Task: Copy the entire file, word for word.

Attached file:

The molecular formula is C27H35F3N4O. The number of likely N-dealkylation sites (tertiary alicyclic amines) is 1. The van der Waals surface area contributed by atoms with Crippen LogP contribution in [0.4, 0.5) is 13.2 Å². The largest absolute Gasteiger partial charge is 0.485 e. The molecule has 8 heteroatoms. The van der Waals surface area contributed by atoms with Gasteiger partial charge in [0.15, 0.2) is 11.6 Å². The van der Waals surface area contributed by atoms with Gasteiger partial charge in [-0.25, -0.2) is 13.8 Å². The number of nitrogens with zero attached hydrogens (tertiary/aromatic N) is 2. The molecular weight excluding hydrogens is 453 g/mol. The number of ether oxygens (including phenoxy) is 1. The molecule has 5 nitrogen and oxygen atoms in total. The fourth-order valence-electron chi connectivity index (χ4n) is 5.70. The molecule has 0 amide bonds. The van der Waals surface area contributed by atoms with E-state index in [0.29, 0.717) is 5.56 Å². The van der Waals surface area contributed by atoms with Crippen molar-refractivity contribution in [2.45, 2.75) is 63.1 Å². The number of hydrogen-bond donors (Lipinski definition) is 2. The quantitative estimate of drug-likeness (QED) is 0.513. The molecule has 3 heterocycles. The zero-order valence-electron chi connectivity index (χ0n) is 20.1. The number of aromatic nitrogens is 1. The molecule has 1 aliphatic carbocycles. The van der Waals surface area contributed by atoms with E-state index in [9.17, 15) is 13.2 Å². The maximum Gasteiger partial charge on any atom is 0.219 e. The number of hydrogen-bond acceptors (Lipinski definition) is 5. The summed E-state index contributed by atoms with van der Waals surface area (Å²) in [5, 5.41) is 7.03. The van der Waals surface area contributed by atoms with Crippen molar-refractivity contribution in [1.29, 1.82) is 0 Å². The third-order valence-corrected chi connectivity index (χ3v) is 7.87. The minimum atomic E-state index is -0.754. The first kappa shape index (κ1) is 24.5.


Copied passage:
The molecular formula is C27H35F3N4O. The number of likely N-dealkylation sites (tertiary alicyclic amines) is 1. The van der Waals surface area contributed by atoms with Crippen LogP contribution in [0.4, 0.5) is 13.2 Å². The largest absolute Gasteiger partial charge is 0.485 e. The molecule has 8 heteroatoms. The van der Waals surface area contributed by atoms with Gasteiger partial charge in [0.15, 0.2) is 11.6 Å². The van der Waals surface area contributed by atoms with Gasteiger partial charge in [-0.25, -0.2) is 13.8 Å². The number of nitrogens with zero attached hydrogens (tertiary/aromatic N) is 2. The molecular weight excluding hydrogens is 453 g/mol. The number of ether oxygens (including phenoxy) is 1. The molecule has 5 nitrogen and oxygen atoms in total. The fourth-order valence-electron chi connectivity index (χ4n) is 5.70. The molecule has 0 amide bonds. The van der Waals surface area contributed by atoms with E-state index in [0.29, 0.717) is 5.56 Å². The van der Waals surface area contributed by atoms with Crippen molar-refractivity contribution in [2.45, 2.75) is 63.1 Å². The number of hydrogen-bond donors (Lipinski definition) is 2. The quantitative estimate of drug-likeness (QED) is 0.513. The molecule has 3 heterocycles. The zero-order valence-electron chi connectivity index (χ0n) is 20.1. The number of aromatic nitrogens is 1. The molecule has 1 aliphatic carbocycles. The van der Waals surface area contributed by atoms with E-state index in [9.17, 15) is 13.2 Å². The maximum Gasteiger partial charge on any atom is 0.219 e. The number of hydrogen-bond acceptors (Lipinski definition) is 5. The summed E-state index contributed by atoms with van der Waals surface area (Å²) in [5, 5.41) is 7.03. The van der Waals surface area contributed by atoms with Crippen molar-refractivity contribution in [1.29, 1.82) is 0 Å². The third-order valence-corrected chi connectivity index (χ3v) is 7.87. The minimum atomic E-state index is -0.754. The first kappa shape index (κ1) is 24.5.